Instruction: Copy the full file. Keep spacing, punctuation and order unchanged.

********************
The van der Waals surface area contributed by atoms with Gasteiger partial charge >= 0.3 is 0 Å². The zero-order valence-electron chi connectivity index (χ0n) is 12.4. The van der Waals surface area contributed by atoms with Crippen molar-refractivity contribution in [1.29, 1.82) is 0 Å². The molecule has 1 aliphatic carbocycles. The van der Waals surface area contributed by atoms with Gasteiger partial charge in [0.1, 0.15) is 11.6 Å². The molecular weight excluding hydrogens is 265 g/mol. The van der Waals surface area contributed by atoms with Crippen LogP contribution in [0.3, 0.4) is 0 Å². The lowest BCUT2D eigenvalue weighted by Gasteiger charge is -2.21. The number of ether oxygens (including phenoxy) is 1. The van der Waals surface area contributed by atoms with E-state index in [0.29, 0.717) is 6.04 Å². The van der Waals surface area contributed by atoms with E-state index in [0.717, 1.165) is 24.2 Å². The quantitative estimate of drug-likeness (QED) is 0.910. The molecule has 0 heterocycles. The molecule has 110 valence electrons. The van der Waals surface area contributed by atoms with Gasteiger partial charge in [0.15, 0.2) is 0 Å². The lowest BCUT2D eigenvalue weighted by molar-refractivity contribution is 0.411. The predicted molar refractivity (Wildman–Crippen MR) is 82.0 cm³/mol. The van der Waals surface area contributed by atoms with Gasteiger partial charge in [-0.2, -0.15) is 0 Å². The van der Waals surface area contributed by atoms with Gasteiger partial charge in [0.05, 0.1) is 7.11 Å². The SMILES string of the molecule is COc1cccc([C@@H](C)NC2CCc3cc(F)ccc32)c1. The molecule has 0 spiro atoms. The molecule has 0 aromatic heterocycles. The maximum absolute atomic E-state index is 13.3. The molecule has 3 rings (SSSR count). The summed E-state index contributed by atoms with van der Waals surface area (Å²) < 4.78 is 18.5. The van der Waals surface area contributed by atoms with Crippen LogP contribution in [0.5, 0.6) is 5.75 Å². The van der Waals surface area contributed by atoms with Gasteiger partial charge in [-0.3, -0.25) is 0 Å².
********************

The van der Waals surface area contributed by atoms with Gasteiger partial charge >= 0.3 is 0 Å². The zero-order valence-electron chi connectivity index (χ0n) is 12.4. The van der Waals surface area contributed by atoms with Crippen molar-refractivity contribution in [1.29, 1.82) is 0 Å². The molecule has 1 aliphatic carbocycles. The van der Waals surface area contributed by atoms with Gasteiger partial charge in [0.1, 0.15) is 11.6 Å². The molecular weight excluding hydrogens is 265 g/mol. The van der Waals surface area contributed by atoms with Crippen LogP contribution in [0.3, 0.4) is 0 Å². The lowest BCUT2D eigenvalue weighted by Gasteiger charge is -2.21. The number of ether oxygens (including phenoxy) is 1. The van der Waals surface area contributed by atoms with E-state index in [0.29, 0.717) is 6.04 Å². The van der Waals surface area contributed by atoms with E-state index in [0.717, 1.165) is 24.2 Å². The quantitative estimate of drug-likeness (QED) is 0.910. The molecule has 0 heterocycles. The molecule has 110 valence electrons. The van der Waals surface area contributed by atoms with Gasteiger partial charge in [0.15, 0.2) is 0 Å². The lowest BCUT2D eigenvalue weighted by molar-refractivity contribution is 0.411. The predicted molar refractivity (Wildman–Crippen MR) is 82.0 cm³/mol. The van der Waals surface area contributed by atoms with Gasteiger partial charge in [-0.2, -0.15) is 0 Å². The van der Waals surface area contributed by atoms with Gasteiger partial charge in [0.05, 0.1) is 7.11 Å². The SMILES string of the molecule is COc1cccc([C@@H](C)NC2CCc3cc(F)ccc32)c1. The molecule has 0 spiro atoms. The molecule has 0 aromatic heterocycles. The maximum absolute atomic E-state index is 13.3. The molecule has 3 rings (SSSR count). The summed E-state index contributed by atoms with van der Waals surface area (Å²) < 4.78 is 18.5. The van der Waals surface area contributed by atoms with Crippen LogP contribution in [0.5, 0.6) is 5.75 Å². The van der Waals surface area contributed by atoms with Gasteiger partial charge in [-0.3, -0.25) is 0 Å².